Indices are the most popular form of CFD’s. With a large range of Indices to choose from, trading on indices enables traders to speculate on whether an index will rise or fall, without buying shares in the underlying assets. In this sense, one can trade an index just as one would trade a stock, currency or commodity.


What are

Indices traders speculate on price movements in stock Indices like the FTSE 100, the Dow Jones and DAX. These well-known Indices are essentially baskets of individual Shares which are often ranked by independent institutions like major banks or specialist companies like Standard & Poor’s, the FTSE Group and Deutsche Börse.

Overview of the market

Global Indices markets are dominated by what are sometimes referred to as “benchmark Indices,” these are the stock Indices which have an outsize impact on economies and are generally held as reliable indicators of the economic health of a particular country or area.

Trading global Indices with IFX allows you to go either long or short on price movements in major Indices from the UK, US, Asia, Australasia and Europe.

You’ll also benefit from market movement across not just a single sector, but a wide variety of different types of companies, providing greater opportunity as well as potentially lowering the risk of exposure to extreme volatility.

Which Indices
can I trade at IFX?

You can trade all of our listed Indices. Some of the most heavily traded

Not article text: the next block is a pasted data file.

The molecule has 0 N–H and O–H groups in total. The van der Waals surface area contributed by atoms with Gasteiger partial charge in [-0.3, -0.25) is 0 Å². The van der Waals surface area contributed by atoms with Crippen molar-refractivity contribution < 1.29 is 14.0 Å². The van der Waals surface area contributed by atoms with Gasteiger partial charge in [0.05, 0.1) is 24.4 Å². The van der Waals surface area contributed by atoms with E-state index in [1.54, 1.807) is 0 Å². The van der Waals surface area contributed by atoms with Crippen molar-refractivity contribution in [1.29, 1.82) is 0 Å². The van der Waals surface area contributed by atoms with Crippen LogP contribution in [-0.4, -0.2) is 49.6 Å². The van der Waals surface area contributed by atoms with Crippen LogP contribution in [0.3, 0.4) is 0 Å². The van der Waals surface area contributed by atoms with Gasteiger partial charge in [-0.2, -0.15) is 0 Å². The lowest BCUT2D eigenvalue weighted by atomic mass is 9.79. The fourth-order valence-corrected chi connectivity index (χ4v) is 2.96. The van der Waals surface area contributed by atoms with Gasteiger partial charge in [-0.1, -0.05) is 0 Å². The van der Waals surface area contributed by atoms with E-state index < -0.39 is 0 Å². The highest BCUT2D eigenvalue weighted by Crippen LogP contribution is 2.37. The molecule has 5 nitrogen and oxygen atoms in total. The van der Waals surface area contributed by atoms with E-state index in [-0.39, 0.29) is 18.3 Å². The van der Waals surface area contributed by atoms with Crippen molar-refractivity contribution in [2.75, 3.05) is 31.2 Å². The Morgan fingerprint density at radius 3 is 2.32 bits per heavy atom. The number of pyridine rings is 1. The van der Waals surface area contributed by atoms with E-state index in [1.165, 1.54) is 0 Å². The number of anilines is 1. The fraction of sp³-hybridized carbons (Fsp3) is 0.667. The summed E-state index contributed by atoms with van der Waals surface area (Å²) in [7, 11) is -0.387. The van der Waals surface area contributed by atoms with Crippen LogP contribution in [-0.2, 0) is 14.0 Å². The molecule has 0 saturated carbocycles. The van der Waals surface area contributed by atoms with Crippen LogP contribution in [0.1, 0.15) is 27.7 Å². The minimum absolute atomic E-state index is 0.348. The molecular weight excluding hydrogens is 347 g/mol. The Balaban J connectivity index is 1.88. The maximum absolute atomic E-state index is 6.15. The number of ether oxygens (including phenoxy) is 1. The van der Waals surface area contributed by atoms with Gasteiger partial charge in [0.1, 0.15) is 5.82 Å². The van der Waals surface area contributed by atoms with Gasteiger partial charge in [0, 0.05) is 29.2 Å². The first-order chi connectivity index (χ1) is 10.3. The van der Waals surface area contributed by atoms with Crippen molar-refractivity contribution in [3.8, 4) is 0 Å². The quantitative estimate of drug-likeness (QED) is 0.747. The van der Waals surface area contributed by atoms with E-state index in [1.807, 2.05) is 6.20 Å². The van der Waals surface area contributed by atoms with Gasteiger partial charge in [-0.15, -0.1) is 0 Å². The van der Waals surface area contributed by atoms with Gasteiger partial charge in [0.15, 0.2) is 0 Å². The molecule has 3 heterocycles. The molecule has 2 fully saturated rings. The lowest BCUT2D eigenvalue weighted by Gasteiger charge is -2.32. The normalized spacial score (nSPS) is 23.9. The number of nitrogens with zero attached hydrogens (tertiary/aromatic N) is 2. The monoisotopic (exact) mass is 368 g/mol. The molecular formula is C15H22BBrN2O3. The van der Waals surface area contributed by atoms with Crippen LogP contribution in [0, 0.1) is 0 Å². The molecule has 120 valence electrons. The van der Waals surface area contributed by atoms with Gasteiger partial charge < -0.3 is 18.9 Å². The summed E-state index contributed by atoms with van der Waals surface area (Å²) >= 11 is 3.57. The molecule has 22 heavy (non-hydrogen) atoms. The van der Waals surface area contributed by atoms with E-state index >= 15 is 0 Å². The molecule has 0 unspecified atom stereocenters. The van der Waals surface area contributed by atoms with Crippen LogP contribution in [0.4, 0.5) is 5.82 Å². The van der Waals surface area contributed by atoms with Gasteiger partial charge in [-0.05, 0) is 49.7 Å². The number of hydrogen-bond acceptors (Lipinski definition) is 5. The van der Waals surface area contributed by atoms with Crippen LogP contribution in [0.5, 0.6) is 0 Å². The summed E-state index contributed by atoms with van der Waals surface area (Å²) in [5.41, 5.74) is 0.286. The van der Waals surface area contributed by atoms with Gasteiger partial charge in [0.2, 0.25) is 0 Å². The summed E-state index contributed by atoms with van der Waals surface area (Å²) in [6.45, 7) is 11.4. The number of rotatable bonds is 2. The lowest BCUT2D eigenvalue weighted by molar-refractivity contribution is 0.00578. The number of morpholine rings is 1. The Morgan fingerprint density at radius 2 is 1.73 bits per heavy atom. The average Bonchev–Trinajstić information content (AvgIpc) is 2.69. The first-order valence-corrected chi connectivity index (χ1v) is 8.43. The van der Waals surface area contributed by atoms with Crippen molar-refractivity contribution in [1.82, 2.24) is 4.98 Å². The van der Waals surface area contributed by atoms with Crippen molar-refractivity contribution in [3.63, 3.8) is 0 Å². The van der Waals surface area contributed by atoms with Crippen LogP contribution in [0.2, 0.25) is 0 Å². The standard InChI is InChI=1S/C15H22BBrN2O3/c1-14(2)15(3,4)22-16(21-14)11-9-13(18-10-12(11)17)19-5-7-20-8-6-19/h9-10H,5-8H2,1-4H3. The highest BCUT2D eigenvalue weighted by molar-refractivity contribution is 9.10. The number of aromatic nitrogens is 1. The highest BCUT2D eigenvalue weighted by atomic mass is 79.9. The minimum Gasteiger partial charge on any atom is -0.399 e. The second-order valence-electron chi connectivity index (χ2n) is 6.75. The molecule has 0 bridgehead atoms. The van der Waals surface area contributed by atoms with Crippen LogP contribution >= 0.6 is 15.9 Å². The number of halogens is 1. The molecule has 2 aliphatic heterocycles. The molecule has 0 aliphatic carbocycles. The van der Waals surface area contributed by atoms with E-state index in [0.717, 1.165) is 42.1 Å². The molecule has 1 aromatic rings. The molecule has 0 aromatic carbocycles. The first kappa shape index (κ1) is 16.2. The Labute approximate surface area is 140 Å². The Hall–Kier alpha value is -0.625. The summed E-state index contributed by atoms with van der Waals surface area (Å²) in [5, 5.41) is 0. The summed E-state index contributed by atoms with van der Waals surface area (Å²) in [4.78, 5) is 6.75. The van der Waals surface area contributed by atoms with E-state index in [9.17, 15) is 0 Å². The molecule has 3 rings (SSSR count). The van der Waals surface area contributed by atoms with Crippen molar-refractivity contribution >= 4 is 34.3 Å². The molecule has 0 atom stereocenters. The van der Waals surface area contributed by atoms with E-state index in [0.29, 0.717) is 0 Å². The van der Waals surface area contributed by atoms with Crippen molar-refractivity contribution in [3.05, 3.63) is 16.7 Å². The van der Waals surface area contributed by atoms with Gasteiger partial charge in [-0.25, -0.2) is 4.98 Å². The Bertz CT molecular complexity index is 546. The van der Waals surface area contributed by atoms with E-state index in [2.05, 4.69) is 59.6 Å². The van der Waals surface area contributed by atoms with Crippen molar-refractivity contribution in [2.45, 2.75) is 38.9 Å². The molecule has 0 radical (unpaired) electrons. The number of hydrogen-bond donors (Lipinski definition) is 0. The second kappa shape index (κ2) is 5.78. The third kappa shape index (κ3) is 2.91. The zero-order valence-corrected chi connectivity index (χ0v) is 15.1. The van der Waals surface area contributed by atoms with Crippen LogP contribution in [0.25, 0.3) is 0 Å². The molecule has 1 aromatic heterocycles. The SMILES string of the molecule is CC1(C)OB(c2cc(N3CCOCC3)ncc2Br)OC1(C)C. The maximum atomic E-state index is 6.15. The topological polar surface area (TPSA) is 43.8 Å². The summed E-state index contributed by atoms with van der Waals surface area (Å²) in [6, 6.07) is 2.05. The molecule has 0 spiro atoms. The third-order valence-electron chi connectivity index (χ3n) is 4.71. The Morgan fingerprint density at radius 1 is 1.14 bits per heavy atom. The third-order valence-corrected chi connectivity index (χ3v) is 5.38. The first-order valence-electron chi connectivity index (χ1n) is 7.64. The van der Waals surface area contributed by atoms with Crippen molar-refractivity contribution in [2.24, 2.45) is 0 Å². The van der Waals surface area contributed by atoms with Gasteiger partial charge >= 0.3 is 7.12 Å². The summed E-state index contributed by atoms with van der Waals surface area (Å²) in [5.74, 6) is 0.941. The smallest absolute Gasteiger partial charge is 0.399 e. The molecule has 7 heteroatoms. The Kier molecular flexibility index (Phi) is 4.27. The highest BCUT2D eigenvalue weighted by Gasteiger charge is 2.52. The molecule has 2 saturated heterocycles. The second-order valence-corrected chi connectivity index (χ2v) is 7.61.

live Indices markets include:

Australia 200


The S&P/ASX 200 Index is the benchmark institutional investable stock market index in Australia, comprising the 200 largest stocks by float-adjusted market capitalization. It is one of a number of indices published by S&P Dow Jones on Australian markets (called the S&P/ASX family of indices), but is considered the main benchmark of that grouping.

Europe 50


The Euro Stoxx 50 is a stock index formed by the 50 stocks with the highest liquidity and trading in European markets. Founded in 1998, the Euro Stoxx 50 index gathers the shares of companies in 11 European countries.

The Euro Stoxx 50 index is made up of the index provider Deutsche Börse, a company that belongs to the German stock exchange. The composition of the Euro Stoxx 50 is made up of companies that belong exclusively to the Euro Zone. That is, the shares are in single currency, the euro.

France 40


France 40, or the CAC 40 Index, is a benchmark French stock market index. The index represents a capitalization-weighted measure of the 40 most significant stocks among the 100 largest market caps on the Euronext Paris (formerly the Paris Bourse). It is one of the main national indices of the pan-European stock exchange group Euronext alongside Brussels’ BEL20, Lisbon’s PSI-20 and Amsterdam’s AEX.